The other passengers were very surprised to see me. One of them tried to protect me with some advice. One was to never show the smartphone specially if it is expensive. “Someone could cut your thumb to unlock it!” He said. I think he was joking. Anyway…. My original plan was to stay in my solitary coupe’ in complete relax most of the time making photos and videos and listening to South African Music. but… My iPhone 7 Plus was for 29 hours in my pocket, I took just three photos at the end of the journey. 

I was very cautious in the first 15 hours and I slept with my sunglasses, one eye closed and the other one open. In the morning of the second day I was feeling safe and more social. It helped to share some food for the breakfast and play music together. Fortunately, I had brought my harmonica in this trip. The wagon filled with music and loud chatter in the morning.

The people in my wagon were simple, easygoing and fun. They were trying to make fun of me in an innocent way and they were nice people. It was a great experience meet them in such A long trip. Just at the end nobody really understood why if I was so rich to pay the 1000 Rand (70euro) for the flight jo’burg – Cape Town I was there…  

I was too busy to survive in the first part of the journey and to socialise in the second part that I did not pay much attention to the view. The scenario was very interesting anyway. I noticed mainly three things:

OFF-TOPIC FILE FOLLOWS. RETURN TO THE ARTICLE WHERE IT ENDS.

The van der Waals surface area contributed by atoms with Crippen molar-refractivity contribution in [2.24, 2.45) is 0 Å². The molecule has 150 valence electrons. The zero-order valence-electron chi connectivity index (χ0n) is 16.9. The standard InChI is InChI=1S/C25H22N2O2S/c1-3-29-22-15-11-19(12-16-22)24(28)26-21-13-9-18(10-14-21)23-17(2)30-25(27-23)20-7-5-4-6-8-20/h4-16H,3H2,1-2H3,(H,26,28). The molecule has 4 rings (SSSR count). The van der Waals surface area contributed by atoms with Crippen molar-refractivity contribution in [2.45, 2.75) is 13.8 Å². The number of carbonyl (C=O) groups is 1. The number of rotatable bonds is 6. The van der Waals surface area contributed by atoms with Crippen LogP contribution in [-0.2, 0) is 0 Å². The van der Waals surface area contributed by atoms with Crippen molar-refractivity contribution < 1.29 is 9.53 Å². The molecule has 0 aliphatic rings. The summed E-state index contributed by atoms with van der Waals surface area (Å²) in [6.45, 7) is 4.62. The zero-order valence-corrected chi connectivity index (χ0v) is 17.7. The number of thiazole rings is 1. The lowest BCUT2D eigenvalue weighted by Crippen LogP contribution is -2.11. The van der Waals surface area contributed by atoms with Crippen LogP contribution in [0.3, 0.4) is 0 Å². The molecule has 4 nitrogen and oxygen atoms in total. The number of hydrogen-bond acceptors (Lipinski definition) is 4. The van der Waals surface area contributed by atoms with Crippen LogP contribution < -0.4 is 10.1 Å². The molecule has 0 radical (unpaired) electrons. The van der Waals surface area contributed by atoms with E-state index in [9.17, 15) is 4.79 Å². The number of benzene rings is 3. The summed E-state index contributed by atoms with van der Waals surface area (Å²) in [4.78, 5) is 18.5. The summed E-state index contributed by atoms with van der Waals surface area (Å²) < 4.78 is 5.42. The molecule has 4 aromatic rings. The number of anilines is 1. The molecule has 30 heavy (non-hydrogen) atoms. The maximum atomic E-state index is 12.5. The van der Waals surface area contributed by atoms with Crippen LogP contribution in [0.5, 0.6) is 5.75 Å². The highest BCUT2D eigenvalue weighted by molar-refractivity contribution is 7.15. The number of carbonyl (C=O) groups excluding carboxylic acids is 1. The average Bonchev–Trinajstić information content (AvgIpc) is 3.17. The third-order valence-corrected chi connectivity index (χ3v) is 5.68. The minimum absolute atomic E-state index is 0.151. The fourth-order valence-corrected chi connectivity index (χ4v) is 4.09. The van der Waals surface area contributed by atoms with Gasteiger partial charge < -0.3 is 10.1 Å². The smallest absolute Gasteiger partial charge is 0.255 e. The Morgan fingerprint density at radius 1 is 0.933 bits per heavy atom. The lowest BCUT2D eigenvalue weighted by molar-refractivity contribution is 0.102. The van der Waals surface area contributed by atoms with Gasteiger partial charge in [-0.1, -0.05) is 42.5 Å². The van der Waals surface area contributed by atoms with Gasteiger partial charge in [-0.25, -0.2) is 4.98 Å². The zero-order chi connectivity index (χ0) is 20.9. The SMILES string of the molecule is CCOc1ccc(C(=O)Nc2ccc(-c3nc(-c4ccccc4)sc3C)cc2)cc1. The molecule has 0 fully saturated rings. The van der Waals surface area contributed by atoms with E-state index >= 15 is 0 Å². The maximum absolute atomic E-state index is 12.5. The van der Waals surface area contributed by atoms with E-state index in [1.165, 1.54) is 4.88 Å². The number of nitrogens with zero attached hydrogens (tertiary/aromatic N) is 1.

The slams and the bidonvilles full of rubbish along the way. South Africa is not just the exsclusive Cape Town’ waterfront.

The Karoo desert. By taking the train, you can see it at the sunrise and it is an impressive endless red land. We stopped there for an hour. Rumors said that the reason was a crash with few zebras.

The approach to Cape Town with Table mountain and the vineyards.

Tomorrow I will start the 3 days hike.


After 15 hours of flights via Istanbul I’m in Johannesburg. An ugly city far to seas, rivers, harbours located in a 1700 metres plateau where there was a gold miner. Ugly, but interesting with a huge  development of new buildings and positive vibes. I visited Soweto, I saw a show at the Matket theatre and I spent 2 hours at the apartheid museum.

I have a bed in the progressive street of Malville. I choose the lucky bean guesthouse, a peaceful and welcoming b&b with stylish, large and cosy rooms. The property is 20 minutes walk to the lucky bean restaurant where you can eat for few euro superb ostrich fillet, springbok pie, boerowors and umnsqususho (sugar bean and Samp) and Portuguese steaks.  

Tomorrow will be a long day.